Washington — New York Lt. Gov. Brian Benjamin was indicted on federal charges for his alleged role in a campaign finance fraud scheme on Tuesday, with prosecutors saying he sought to use his authority as a state lawmaker to steer a state-funded grant to a nonprofit organization in exchange for campaign contributions to his failed campaign for New York City comptroller.

The indictment unsealed in federal court in Manhattan details the scheme Benjamin allegedly engaged in with a real estate developer who controlled the nonprofit while he was a member of the New York state senate. Benjamin faces five counts, including bribery, wire fraud and falsification of records.

Federal prosecutors are set to announce the charges in a press conference at noon. The New York Times reported Benjamin has already surrendered to authorities and is expected to appear in court in Manhattan later Tuesday.

“Benjamin abused his authority as a New York state senator, engaging in a bribery scheme using public funds for his own corrupt purposes,” prosecutors allege, adding he also “engaged in a series of lies and deceptions to cover up his scheme, including by falsifying campaign donor forms, misleading municipal regulators, and providing false information in vetting forms” that Benjamin submitted while he was under consideration for the lieutenant governor role.

The real estate developer prosecutors say was involved with Benjamin in the campaign finance scheme, Gerald Migdol, was arrested last November. He is not named in the indictment charging the lieutenant governor.

Under the scheme laid out by prosecutors in court papers, Benjamin secured a $50,000 grant funded by the state for an education nonprofit controlled by the developer in exchange for campaign contributions that would qualify for the New York City Campaign Finance Board’s matching funds program, which provides public dollars to match small donations.

During his unsuccessful run for city comptroller, Benjamin received at least $2 million in public funds through the public campaign financing program. After losing the primary for comptroller, he returned to his role as a state senator and then was selected as New York’s lieutenant governor by Governor Kathy Hochul in August 2021.

Brian Benjamin, then a New York state senator, speaks at a rally on October 17, 2020.

Photo by Ron Adar/SOPA Images/LightRocket via Getty Images

Prosecutors say the alleged scheme began in March 2019, when Benjamin asked the developer to secure numerous small contributions for his comptroller campaign. After the developer, Migdol, expressed concerns about the ability to bundle political contributions, Benjamin told him, “Let me see what I can do,” according to the indictment.

Several months later, in late May 2019, Benjamin informed the developer he had secured a $50,000 grant for the nonprofit, though the grant was not immediately disbursed, prosecutors allege.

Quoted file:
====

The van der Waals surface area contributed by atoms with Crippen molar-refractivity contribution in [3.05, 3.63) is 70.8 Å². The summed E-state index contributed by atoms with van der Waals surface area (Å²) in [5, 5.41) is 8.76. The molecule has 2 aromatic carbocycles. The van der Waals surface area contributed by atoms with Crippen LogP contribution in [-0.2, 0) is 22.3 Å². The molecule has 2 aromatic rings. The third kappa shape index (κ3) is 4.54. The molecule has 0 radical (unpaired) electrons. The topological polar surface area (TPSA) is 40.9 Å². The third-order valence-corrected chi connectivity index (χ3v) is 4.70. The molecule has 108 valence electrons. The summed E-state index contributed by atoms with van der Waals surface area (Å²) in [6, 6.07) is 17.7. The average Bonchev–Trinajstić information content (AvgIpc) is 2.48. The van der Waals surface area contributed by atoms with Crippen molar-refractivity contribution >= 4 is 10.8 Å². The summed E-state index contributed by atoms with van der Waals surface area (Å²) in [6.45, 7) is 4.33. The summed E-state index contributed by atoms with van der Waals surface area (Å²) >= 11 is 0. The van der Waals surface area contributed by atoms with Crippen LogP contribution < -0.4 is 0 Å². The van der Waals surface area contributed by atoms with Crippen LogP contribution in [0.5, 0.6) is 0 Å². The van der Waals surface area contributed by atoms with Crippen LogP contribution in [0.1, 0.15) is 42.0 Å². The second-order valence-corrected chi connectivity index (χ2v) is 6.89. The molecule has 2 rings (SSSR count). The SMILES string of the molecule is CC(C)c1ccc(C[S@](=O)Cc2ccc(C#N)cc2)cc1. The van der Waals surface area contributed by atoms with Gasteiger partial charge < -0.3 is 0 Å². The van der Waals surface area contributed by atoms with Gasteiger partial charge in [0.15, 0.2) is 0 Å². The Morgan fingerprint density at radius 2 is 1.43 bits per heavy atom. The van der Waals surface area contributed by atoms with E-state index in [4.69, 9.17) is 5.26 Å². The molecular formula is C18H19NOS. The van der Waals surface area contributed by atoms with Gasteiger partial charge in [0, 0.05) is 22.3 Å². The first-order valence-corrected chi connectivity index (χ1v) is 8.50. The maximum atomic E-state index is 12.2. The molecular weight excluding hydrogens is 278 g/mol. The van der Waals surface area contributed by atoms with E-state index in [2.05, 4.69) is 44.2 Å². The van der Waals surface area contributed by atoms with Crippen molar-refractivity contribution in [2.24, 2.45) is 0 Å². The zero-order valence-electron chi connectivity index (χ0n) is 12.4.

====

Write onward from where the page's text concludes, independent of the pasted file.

Several weeks later, in July 2019, the indictment states Benjamin met with the real estate developer at his senate district office and received checks totaling $25,000 to his senate campaign, as Benjamin had not yet filed to run for comptroller. Prosecutors allege the contributions, made in the names of two of the developer’s relatives, were an “attempt to conceal any connection between” him and the donations.

The indictment claims that during the meeting, Benjamin reminded Migdol of the state grant for his nonprofit, and he still expected the developer to procure small contributions for his comptroller campaign.

In September 2019, Benjamin attended a fundraising event for the developer’s organization, during which he presented a $50,000 novelty check, which prosecutors said served as a “reminder of Benjamin’s use of his official authority” for the nonprofit’s benefit. Days after the event, Benjamin became eligible to begin receiving donations to his comptroller campaign after filing to run for the post.

According to the indictment, Benjamin called the developer in early October 2019 and specified he wanted contributions that would be eligible for the city’s public campaign financing program. In a span of three months, beginning in October 2019, the developer provided numerous donations to Benjamin’s comptroller campaign, many of which were fraudulent, prosecutors allege, as they were made in the names of people who hadn’t authorized the contributions.

After THE CITY published an article questioning the legitimacy of some of the contributions to Benjamin’s comptroller campaign, the nonprofit stopped efforts to secure disbursement of the state grant, which it had not yet received.

In addition to engaging in the alleged campaign finance scheme, Benjamin is also accused of attempting to use his influence to secure the real estate developer a zoning variance allowing construction on a property in Harlem in exchange for a $15,000 donation to an unnamed political campaign committee in 2020.

Prosecutors allege Benjamin and others acting on his behalf “engaged in a series of lies and deceptions” to conceal the bribery scheme and his connection to the developer.

Hochul tapped Benjamin to serve as her lieutenant after she became governor following Andrew Cuomo’s resignation. He assumed the role in September.